Publikationen

@ARTICLE{Schneider2012,
  author = {Kurt Schneider and Eric Knauss and Siv Houmb and Shareeful Islam
	and Jan Jürjens},
  title = {{E}nhancing {S}ecurity {R}equirements {E}ngineering by {O}rganizational
	{L}earning},
  journal = {{R}equirements {E}ngineering {J}ournal ({REJ}), special issue on
	{REFSQ}'12},
  year = {2012},
  abstract = {More and more software projects today are security-related in one
	way or the other. Requirements engineers without expertise in security
	are at risk of overlooking security requirements, which often leads
	to security vulnerabilities that can later be exploited in practice.
	Identifying security-relevant requirements is labor-intensive and
	error-prone. In order to facilitate the security requirements elicitation
	process, we present an approach supporting organizational learning
	on security requirements by establishing company-wide experience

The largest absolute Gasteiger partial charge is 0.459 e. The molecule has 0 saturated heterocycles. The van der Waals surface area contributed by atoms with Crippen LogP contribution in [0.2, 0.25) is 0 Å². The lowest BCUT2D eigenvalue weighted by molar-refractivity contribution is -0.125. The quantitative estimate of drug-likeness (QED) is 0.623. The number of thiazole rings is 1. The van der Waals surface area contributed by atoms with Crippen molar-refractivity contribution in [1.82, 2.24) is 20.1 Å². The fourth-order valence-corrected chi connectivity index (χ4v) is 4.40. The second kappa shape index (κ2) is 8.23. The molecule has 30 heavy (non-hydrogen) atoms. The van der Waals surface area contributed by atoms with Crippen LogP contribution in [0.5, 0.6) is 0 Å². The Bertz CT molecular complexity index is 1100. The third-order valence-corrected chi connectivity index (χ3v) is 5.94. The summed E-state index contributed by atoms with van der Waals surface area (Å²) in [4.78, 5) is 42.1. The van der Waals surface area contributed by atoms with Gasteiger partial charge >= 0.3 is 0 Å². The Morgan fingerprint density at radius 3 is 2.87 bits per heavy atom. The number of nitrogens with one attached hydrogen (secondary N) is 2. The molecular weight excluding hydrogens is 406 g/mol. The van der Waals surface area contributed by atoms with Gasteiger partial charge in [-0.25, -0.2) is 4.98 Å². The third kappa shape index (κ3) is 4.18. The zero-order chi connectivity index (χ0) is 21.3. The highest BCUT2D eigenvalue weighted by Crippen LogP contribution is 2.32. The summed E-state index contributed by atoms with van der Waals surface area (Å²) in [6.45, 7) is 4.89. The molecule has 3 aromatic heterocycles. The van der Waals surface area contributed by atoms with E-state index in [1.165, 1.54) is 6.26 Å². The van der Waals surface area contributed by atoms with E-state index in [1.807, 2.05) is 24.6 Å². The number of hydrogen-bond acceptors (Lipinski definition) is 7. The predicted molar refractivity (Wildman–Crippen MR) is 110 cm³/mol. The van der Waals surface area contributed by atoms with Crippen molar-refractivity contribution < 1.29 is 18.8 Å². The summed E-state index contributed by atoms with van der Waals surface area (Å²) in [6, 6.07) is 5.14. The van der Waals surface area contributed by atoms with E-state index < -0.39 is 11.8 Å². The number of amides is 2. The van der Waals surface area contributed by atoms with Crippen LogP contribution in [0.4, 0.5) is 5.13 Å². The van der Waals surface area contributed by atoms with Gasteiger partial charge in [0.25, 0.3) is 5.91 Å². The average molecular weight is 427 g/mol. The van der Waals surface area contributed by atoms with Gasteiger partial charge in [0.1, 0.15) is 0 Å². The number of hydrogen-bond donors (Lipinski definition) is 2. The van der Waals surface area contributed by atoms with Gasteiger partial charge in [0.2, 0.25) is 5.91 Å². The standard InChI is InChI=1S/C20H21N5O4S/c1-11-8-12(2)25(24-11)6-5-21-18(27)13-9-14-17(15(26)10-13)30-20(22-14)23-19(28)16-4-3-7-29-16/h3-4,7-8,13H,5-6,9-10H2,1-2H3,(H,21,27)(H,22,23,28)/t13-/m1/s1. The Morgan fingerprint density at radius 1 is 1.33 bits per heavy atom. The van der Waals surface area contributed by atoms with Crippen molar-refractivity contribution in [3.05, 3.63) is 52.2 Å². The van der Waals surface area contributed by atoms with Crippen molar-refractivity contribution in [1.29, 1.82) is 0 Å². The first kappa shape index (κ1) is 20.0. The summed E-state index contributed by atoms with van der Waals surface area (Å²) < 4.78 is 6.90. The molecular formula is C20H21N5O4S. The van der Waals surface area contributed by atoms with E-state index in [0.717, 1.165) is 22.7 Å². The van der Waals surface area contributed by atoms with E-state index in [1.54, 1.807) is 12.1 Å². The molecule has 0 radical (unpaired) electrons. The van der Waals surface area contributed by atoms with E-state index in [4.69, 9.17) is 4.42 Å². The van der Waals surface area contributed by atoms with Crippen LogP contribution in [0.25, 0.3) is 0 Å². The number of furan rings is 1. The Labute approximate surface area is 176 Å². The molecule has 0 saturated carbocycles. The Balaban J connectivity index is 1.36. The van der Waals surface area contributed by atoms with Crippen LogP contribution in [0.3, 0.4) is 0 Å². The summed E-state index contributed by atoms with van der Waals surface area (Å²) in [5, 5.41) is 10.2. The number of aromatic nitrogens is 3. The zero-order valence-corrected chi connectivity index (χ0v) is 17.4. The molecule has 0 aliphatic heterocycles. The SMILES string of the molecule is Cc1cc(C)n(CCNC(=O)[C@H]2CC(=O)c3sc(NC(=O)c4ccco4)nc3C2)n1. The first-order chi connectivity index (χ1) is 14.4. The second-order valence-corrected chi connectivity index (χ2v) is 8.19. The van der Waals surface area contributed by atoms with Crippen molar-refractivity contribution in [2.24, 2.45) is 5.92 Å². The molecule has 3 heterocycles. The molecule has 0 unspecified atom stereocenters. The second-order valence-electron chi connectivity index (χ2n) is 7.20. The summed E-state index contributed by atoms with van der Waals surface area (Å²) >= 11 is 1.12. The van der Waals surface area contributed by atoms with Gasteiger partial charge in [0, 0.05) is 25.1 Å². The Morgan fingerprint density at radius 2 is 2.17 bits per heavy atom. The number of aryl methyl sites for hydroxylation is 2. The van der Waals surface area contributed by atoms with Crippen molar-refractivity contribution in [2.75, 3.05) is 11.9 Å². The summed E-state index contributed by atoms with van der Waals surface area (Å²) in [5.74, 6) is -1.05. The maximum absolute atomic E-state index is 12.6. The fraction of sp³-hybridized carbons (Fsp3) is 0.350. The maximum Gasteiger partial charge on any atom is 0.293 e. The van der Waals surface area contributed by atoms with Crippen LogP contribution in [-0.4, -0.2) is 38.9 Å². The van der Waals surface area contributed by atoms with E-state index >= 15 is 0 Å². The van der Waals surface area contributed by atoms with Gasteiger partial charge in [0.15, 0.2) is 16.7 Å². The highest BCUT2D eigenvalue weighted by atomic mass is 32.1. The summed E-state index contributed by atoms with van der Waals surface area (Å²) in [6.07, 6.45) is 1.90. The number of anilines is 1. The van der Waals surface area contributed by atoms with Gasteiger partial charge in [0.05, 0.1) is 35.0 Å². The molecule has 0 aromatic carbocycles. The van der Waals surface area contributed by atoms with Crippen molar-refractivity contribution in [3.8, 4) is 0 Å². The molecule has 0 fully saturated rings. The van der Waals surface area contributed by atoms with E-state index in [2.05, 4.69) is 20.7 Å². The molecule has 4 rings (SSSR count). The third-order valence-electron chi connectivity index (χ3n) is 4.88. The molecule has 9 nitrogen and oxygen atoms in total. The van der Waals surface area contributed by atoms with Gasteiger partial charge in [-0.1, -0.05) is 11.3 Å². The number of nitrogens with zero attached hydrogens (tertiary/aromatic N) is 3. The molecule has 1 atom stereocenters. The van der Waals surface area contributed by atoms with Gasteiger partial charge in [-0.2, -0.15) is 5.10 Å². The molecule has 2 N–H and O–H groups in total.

resources and a socio-technical network to benefit from them. The
	approach is based on modeling the flow of requirements and related
	experiences. Based on those models, we enable people to exchange
	experiences about security-relevant requirements while they write
	and discuss project requirements. At the same time, the approach
	enables participating stakeholders to learn while they write requirements.
	This can increase security awareness and facilitate learning on both
	individual and organizational levels. As a basis for our approach,
	we introduce heuristic assistant tools. They support reuse of existing
	experiences that are relevant for security. In particular, they include
	Bayesian classifiers that issue a warning automatically when new
	requirements seem to be security-relevant. Our results indicate that
	this is feasible, in particular if the classifier is trained with
	domain-specific data and documents from previous projects. We show
	how the ability to identify security-relevant requirements can be
	improved using this approach. We illustrate our approach by providing
	a step-by-step example of how we improved the security requirements
	engineering process at the European Telecommunications Standards
	Institute (ETSI) and report on experiences made in this application.},
  doi = {10.1007/s00766-011-0141-0},
  url = {http://www.springerlink.com/content/8h4808155m841v46/}
}